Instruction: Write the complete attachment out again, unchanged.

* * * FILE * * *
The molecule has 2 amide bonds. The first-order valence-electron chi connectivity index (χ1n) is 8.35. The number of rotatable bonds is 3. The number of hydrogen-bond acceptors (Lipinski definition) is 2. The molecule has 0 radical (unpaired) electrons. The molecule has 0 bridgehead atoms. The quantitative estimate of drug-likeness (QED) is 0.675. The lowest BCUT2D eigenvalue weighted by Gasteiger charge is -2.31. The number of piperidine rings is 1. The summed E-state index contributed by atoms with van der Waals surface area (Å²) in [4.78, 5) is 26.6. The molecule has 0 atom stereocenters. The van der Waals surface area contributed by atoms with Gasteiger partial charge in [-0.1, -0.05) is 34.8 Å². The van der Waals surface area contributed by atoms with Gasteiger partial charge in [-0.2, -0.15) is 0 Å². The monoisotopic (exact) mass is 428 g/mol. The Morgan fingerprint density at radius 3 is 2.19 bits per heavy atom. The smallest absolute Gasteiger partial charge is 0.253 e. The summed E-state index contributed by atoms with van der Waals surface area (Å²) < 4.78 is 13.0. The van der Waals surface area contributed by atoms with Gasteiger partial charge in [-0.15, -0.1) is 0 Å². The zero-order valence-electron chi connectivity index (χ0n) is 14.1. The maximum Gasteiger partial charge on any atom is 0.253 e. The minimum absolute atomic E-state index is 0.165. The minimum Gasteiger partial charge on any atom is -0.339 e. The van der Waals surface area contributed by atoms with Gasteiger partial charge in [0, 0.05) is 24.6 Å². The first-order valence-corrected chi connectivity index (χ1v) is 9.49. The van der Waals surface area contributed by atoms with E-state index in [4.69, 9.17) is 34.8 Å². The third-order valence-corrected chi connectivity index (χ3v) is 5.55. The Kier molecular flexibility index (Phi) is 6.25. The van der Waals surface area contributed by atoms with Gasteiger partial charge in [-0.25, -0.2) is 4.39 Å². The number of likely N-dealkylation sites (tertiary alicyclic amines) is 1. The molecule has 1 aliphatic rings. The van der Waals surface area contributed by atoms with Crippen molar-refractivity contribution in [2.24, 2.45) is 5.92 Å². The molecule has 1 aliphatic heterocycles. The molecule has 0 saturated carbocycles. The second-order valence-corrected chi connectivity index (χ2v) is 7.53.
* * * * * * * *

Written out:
The molecule has 2 amide bonds. The first-order valence-electron chi connectivity index (χ1n) is 8.35. The number of rotatable bonds is 3. The number of hydrogen-bond acceptors (Lipinski definition) is 2. The molecule has 0 radical (unpaired) electrons. The molecule has 0 bridgehead atoms. The quantitative estimate of drug-likeness (QED) is 0.675. The lowest BCUT2D eigenvalue weighted by Gasteiger charge is -2.31. The number of piperidine rings is 1. The summed E-state index contributed by atoms with van der Waals surface area (Å²) in [4.78, 5) is 26.6. The molecule has 0 atom stereocenters. The van der Waals surface area contributed by atoms with Gasteiger partial charge in [-0.1, -0.05) is 34.8 Å². The van der Waals surface area contributed by atoms with Gasteiger partial charge in [-0.2, -0.15) is 0 Å². The monoisotopic (exact) mass is 428 g/mol. The Morgan fingerprint density at radius 3 is 2.19 bits per heavy atom. The smallest absolute Gasteiger partial charge is 0.253 e. The summed E-state index contributed by atoms with van der Waals surface area (Å²) < 4.78 is 13.0. The van der Waals surface area contributed by atoms with Gasteiger partial charge in [-0.15, -0.1) is 0 Å². The zero-order valence-electron chi connectivity index (χ0n) is 14.1. The maximum Gasteiger partial charge on any atom is 0.253 e. The minimum absolute atomic E-state index is 0.165. The minimum Gasteiger partial charge on any atom is -0.339 e. The van der Waals surface area contributed by atoms with Gasteiger partial charge in [0, 0.05) is 24.6 Å². The first-order valence-corrected chi connectivity index (χ1v) is 9.49. The van der Waals surface area contributed by atoms with E-state index in [4.69, 9.17) is 34.8 Å². The third-order valence-corrected chi connectivity index (χ3v) is 5.55. The Kier molecular flexibility index (Phi) is 6.25. The van der Waals surface area contributed by atoms with Gasteiger partial charge in [-0.25, -0.2) is 4.39 Å². The number of likely N-dealkylation sites (tertiary alicyclic amines) is 1. The molecule has 1 aliphatic rings. The van der Waals surface area contributed by atoms with Crippen molar-refractivity contribution in [2.24, 2.45) is 5.92 Å². The molecule has 1 aliphatic heterocycles. The molecule has 0 saturated carbocycles. The second-order valence-corrected chi connectivity index (χ2v) is 7.53.